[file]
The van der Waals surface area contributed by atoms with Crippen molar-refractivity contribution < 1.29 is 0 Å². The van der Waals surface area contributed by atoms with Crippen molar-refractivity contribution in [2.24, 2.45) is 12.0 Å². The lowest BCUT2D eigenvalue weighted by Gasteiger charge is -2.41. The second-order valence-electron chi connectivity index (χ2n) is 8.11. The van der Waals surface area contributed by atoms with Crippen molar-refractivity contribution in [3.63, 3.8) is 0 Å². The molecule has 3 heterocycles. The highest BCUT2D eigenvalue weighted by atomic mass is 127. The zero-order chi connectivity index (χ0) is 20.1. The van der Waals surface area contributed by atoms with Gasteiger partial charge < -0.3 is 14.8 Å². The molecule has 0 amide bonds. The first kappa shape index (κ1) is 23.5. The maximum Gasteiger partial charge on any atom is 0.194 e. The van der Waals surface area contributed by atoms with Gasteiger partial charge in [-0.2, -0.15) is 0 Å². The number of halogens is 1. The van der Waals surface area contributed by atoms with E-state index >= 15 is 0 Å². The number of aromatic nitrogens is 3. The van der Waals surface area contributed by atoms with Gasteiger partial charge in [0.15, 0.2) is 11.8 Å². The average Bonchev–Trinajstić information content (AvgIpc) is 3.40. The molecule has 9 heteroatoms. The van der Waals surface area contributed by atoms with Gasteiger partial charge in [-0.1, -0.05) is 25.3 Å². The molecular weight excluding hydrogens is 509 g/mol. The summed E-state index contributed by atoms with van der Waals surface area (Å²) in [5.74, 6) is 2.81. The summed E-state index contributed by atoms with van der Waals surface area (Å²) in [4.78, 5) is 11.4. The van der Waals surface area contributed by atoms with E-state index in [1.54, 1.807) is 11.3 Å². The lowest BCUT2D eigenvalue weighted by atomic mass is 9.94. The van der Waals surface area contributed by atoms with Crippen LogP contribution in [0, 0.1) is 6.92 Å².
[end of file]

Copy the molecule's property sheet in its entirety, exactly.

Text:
The van der Waals surface area contributed by atoms with Crippen molar-refractivity contribution < 1.29 is 0 Å². The van der Waals surface area contributed by atoms with Crippen molar-refractivity contribution in [2.24, 2.45) is 12.0 Å². The lowest BCUT2D eigenvalue weighted by Gasteiger charge is -2.41. The second-order valence-electron chi connectivity index (χ2n) is 8.11. The van der Waals surface area contributed by atoms with Crippen molar-refractivity contribution in [3.63, 3.8) is 0 Å². The molecule has 3 heterocycles. The highest BCUT2D eigenvalue weighted by atomic mass is 127. The zero-order chi connectivity index (χ0) is 20.1. The van der Waals surface area contributed by atoms with Gasteiger partial charge < -0.3 is 14.8 Å². The molecule has 0 amide bonds. The first kappa shape index (κ1) is 23.5. The maximum Gasteiger partial charge on any atom is 0.194 e. The van der Waals surface area contributed by atoms with Gasteiger partial charge in [-0.2, -0.15) is 0 Å². The number of halogens is 1. The van der Waals surface area contributed by atoms with E-state index >= 15 is 0 Å². The number of aromatic nitrogens is 3. The van der Waals surface area contributed by atoms with Gasteiger partial charge in [0.15, 0.2) is 11.8 Å². The average Bonchev–Trinajstić information content (AvgIpc) is 3.40. The molecule has 9 heteroatoms. The van der Waals surface area contributed by atoms with Gasteiger partial charge in [-0.1, -0.05) is 25.3 Å². The molecular weight excluding hydrogens is 509 g/mol. The summed E-state index contributed by atoms with van der Waals surface area (Å²) in [5.74, 6) is 2.81. The summed E-state index contributed by atoms with van der Waals surface area (Å²) in [4.78, 5) is 11.4. The van der Waals surface area contributed by atoms with E-state index in [1.54, 1.807) is 11.3 Å². The lowest BCUT2D eigenvalue weighted by atomic mass is 9.94. The van der Waals surface area contributed by atoms with Crippen LogP contribution in [0, 0.1) is 6.92 Å².